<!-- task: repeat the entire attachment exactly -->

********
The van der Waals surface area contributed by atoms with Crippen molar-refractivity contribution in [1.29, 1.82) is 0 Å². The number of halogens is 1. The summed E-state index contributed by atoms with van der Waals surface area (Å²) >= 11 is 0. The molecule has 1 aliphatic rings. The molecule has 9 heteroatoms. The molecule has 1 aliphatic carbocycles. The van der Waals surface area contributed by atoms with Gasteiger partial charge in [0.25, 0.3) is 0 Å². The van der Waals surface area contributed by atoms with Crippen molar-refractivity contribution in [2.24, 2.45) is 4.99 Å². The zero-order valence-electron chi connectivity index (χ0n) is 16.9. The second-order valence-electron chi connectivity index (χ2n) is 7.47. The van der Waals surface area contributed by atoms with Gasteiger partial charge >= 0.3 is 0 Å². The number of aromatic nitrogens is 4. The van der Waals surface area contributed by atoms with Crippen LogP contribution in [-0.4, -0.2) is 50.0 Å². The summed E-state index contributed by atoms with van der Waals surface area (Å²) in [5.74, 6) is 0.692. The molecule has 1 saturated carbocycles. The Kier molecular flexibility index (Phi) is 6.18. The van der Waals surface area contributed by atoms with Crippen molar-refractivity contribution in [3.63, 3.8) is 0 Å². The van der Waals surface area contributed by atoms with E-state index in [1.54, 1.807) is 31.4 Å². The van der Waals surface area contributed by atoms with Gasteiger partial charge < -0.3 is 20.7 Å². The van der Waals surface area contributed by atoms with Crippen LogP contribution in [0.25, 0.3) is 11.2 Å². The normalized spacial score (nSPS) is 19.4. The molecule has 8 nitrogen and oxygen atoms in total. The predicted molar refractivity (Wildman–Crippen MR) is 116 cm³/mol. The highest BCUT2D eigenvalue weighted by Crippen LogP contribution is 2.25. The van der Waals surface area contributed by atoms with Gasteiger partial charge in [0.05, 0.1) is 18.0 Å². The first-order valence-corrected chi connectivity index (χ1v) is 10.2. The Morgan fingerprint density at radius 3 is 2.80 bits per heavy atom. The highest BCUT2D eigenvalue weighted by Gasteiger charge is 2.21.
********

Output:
The van der Waals surface area contributed by atoms with Crippen molar-refractivity contribution in [1.29, 1.82) is 0 Å². The number of halogens is 1. The summed E-state index contributed by atoms with van der Waals surface area (Å²) >= 11 is 0. The molecule has 1 aliphatic rings. The molecule has 9 heteroatoms. The molecule has 1 aliphatic carbocycles. The van der Waals surface area contributed by atoms with Gasteiger partial charge in [0.25, 0.3) is 0 Å². The van der Waals surface area contributed by atoms with Crippen molar-refractivity contribution in [2.24, 2.45) is 4.99 Å². The zero-order valence-electron chi connectivity index (χ0n) is 16.9. The second-order valence-electron chi connectivity index (χ2n) is 7.47. The van der Waals surface area contributed by atoms with Gasteiger partial charge >= 0.3 is 0 Å². The number of aromatic nitrogens is 4. The van der Waals surface area contributed by atoms with Crippen LogP contribution in [-0.4, -0.2) is 50.0 Å². The summed E-state index contributed by atoms with van der Waals surface area (Å²) in [5.74, 6) is 0.692. The molecule has 1 saturated carbocycles. The Kier molecular flexibility index (Phi) is 6.18. The van der Waals surface area contributed by atoms with Crippen molar-refractivity contribution in [3.63, 3.8) is 0 Å². The van der Waals surface area contributed by atoms with E-state index in [1.54, 1.807) is 31.4 Å². The van der Waals surface area contributed by atoms with Gasteiger partial charge < -0.3 is 20.7 Å². The van der Waals surface area contributed by atoms with Crippen LogP contribution in [0.25, 0.3) is 11.2 Å². The normalized spacial score (nSPS) is 19.4. The molecule has 8 nitrogen and oxygen atoms in total. The predicted molar refractivity (Wildman–Crippen MR) is 116 cm³/mol. The highest BCUT2D eigenvalue weighted by Crippen LogP contribution is 2.25. The van der Waals surface area contributed by atoms with Gasteiger partial charge in [0.05, 0.1) is 18.0 Å². The first-order valence-corrected chi connectivity index (χ1v) is 10.2. The Morgan fingerprint density at radius 3 is 2.80 bits per heavy atom. The highest BCUT2D eigenvalue weighted by Gasteiger charge is 2.21.